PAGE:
Dropbox: New Favorite Writing Tool for the Writer on the Move

dropbox-150x150My writing discovery of the month is a little tool called Dropbox. Dropbox is a tool that automatically syncs files stored in the Dropbox folder (on your computer) with the Dropbox server. It’s not just an online backup tool, though: the magic of Dropbox is that you can access—and edit—these files from numerous computers.

So, for instance, I keep my files on a desktop machine at home, but also like to work at my laptop at the local coffee shop. Every time I headed out, I needed to copy the most recent version of my files to my laptop or a USB drive, or email them to myself, so I could access them remotely. With Dropbox, I always have the right file with me, and changes are automatically uploaded to the server even before I return home.

photoI also like to keep a copy of my WIP (work-in-progress) on my iPhone. What can I say? Ever the optimist, I hoped to work on edits and rewrites while waiting for the dentist or in line at the drug store—and although a phone’s tiny screen and keyboard aren’t ideal for typing in long passages, they’re fine for making notes of ideas and corrections I want to make when I return my desk (or coffee shop table). And my iPhone is SOOO much more portable than that hanging divider that doubles as my plotting board….

documents_to_go_iphoneMy original solution here was to sync my WIP using another great app called Documents to Go; however, it suffered the same drawbacks as writing on the laptop while my primary files resides at home, on a desktop machine. I had to remember to sync files manually before I headed out of the house—or email them to myself—or call home and ask my ever-patient husband to dig through twenty layers of file folders to find the most recent document and email it to me while I’m out of the house. (Not that I would ever do such a thing, but if I did, I’d obviously owe him lots of raised glazed doughnuts and a backrub.)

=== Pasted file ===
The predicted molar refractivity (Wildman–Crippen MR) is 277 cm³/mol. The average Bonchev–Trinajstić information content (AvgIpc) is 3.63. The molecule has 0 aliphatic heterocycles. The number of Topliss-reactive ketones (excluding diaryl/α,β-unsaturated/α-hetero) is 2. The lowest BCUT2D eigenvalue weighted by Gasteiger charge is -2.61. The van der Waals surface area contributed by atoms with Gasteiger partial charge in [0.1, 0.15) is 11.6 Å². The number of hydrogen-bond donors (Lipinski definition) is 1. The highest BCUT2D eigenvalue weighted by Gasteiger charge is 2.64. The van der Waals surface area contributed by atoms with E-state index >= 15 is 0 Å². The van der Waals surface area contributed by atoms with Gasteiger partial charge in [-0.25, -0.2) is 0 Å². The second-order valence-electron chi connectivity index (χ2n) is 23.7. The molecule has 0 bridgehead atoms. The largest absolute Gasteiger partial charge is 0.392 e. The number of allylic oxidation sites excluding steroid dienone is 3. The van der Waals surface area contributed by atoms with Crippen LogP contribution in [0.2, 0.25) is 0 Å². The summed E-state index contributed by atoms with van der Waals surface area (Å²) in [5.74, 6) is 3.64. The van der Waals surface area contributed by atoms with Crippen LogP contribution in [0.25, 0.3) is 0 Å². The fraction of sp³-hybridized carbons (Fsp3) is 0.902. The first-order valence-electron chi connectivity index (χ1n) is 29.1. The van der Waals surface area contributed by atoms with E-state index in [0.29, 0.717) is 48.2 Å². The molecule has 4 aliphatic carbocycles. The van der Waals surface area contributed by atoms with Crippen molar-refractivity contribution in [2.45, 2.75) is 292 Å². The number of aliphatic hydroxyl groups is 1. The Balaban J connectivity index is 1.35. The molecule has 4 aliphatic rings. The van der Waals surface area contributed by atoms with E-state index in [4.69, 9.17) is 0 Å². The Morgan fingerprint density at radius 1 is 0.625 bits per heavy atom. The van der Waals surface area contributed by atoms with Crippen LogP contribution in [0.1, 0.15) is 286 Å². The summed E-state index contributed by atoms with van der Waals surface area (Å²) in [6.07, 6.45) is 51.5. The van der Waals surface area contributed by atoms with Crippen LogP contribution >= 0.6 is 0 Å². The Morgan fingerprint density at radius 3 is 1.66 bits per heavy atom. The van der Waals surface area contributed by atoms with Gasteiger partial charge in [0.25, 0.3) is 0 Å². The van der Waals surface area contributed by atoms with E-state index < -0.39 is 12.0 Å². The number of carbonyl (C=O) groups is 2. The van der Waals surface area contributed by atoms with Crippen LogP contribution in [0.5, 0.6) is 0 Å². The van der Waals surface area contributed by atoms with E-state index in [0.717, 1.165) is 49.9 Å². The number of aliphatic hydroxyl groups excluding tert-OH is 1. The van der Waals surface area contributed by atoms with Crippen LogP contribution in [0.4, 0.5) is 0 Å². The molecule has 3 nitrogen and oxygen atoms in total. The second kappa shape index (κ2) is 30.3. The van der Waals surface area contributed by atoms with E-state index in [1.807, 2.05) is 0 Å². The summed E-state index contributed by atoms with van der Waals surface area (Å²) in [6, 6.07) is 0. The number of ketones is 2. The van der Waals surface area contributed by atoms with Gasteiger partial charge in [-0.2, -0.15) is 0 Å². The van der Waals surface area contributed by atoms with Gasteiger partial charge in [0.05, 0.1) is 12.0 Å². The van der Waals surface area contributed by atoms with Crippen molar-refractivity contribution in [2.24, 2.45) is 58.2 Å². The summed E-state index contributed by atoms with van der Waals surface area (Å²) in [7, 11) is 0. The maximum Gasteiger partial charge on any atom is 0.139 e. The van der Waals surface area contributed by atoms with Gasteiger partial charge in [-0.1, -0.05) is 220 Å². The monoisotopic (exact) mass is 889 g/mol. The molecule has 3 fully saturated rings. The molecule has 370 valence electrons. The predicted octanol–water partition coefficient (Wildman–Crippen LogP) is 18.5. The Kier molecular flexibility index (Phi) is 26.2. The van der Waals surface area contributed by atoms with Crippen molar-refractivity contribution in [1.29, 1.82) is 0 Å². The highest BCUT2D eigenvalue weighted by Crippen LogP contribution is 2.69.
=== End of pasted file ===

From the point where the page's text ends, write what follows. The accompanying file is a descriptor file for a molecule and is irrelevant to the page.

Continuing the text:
Dropbox, however, syncs directly to my iPhone. The latest version of my book is always with me, so I can re-read my rewrites during kids’ violin lessons, waiting at the doctor, sitting at traffic signals, and so on. (Just kidding. About one of those….no telling which!) If I want to make notes, I can open the file in Docs to Go without worrying about copy the right files to the right places before I leave the house.

Staying immersed in a rewrite (or a first draft, for that matter!) is even trickier in the midst of holiday travel, shopping, visitors, family, and all the other chaos and fun that descends this time of year—but having my writing with me, ready to review when I get a spare moment, means that I’m ready to dive in when I do find a few precious minutes to write. Dropbox helps me do that. Hope you find it helpful, too!

:-) Cheryl

Note: both Dropbox and Documents to Go are available on multiple platforms—check out their websites for more info.

The hidden price of "productivity" every writer needs to know - www.cherylreif.com

You’ve probably read the same tips I have: Have a smart phone? Check Facebook while standing in line at the post office! Respond to Twitter messages while waiting for your dentist! Catch up on your news feed while sitting on the pot! For years, I thought the path to increased productivity was to squeeze in MORE–more […]


  1. A Beer for the Shower says

    Working in separate cities, Bryan and I use Dropbox all the time.

  2. Cheryl Reif says

    It's darned handy!

  3. Ellie Great says

    Merry Christmas and Happy New Year 2011!

  4. Cheryl Reif says

    Thanks, Ellie!

  5. StaceyW says

    I just discovered Dropbox myself thanks to a new corporate client I've taken on. I'm able to connect right in with the company's server.

    You're right – it is a great tool. I hadn't thought about the benefits of using it personally, but I suppose I could. Hmmm… thanks!

  6. Cheryl Reif says

    I hope you find it helpful!

  7. Rebecca says

    I love Dropbox for so many more things than just writing. But now that I can seamlessly sync my Scrivener wip file (draft and notes) to my iPad via PlainText, I can't imagine living without it! :)

  8. Cheryl Reif says

    Rachel: thanks for stopping by :). Hey, how do you like working on your iPad? Do you actually type in story or is it better for reading, minor edits, etc.? I have to admit, the portability of the iPad is very tempting….